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He received no formal recognition from his peers during his career, and even today the Academy has yet to recognize his achievements, but this prodigal son of Hollywood was one of the original action heroes, and lived a life offscreen that was often more flamboyant than those of his famous characters.
Born on June 20, 1909 in Tasmania, Australia, Flynn became an actor after leading a colorful life filled with a wide variety of other careers and activities. Much of his history is somewhat in doubt, due to his own less-than-accurate stories (such as his being Irish rather than Australian, based on his belief that people would be more likely to know Ireland) or tall tales created by others.
His movie career began in 1933, with an odd film called In the Wake of the Bounty, an Australian quasi-documentary about the descendants of Fletcher Christian and the Bounty mutineers on Pitcairn Island. Flynn plays Christian, a fact made all the more interesting by the fact that he was related maternally to one of the Bounty crew members (probably not Christian himself, as was reported)! It's an undistinguished effort, but it got him started, and in less than two years, he was in Hollywood and being tapped by Warner Bros. to replace Robert Donat in Captain Blood, directed by Michael Curtiz and co-starring Olivia de Havilland. It made him an international star, and Douglas Fairbanks' successor as "King of the Swashbucklers."
He followed Captain Blood with The Charge of the Light Brigade (1936), and then two years later his signature role as Robin Hood in The Adventures of Robin Hood (1938). Other significant films during this era included The Prince and the Pauper (1937), The Dawn Patrol (1938), Dodge City (1939), The Private Lives of Elizabeth and Essex (1939), The Sea Hawk (1940), They Died with Their Boots On (1941), Gentleman Jim (1942), Edge of Darkness (1943), and Objective, Burma! (1945).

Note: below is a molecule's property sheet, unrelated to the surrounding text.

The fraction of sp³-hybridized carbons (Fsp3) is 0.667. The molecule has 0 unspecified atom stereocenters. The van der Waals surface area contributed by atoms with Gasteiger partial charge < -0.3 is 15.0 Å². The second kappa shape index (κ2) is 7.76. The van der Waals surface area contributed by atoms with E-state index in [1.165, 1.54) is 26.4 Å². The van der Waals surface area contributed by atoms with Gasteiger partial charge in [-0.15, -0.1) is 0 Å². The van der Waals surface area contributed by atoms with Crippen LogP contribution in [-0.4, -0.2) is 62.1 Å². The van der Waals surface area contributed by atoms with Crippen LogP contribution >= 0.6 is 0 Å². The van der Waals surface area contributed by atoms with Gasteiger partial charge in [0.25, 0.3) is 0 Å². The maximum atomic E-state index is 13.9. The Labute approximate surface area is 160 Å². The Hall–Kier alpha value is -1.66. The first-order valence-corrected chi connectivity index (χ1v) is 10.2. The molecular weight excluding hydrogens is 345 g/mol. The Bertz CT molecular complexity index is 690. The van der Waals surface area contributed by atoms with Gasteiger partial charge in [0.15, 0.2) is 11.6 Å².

At the same time, his reputation as a hard-drinking, hard-living womanizer was growing -- to the point where the expression "in like Flynn" was born to describe somebody who was lucky in love, and eventually other things as well. After World War II, though he remained popular, his movies were less distinguished, and he was considered a difficult actor to work with. Then came The Sun Also Rises (1957), in which he ironically played a character much like himself, an alcoholic has-been. It was well-received by the critics (as was his 1958 biopic portrayal of John Barrymore, Too Much, Too Soon), and his career seemed to be on the upswing. Unfortunately, the same could not be said for his physical and emotional health. The drinking, the divorces, and the legal problems all caught up with him in 1959, when he died of a heart attack at the age of 50. He was one of the most colorful characters in Hollywood history, and left behind a body of work that is extremely entertaining. What more can you say of an actor?
Part I: Introduction
Part II: Errol Flynn Tributes and Other Pages
Part III: Movie Reviews & Where to Find His Movies
Part IV: Books, Photos, Art and Posters
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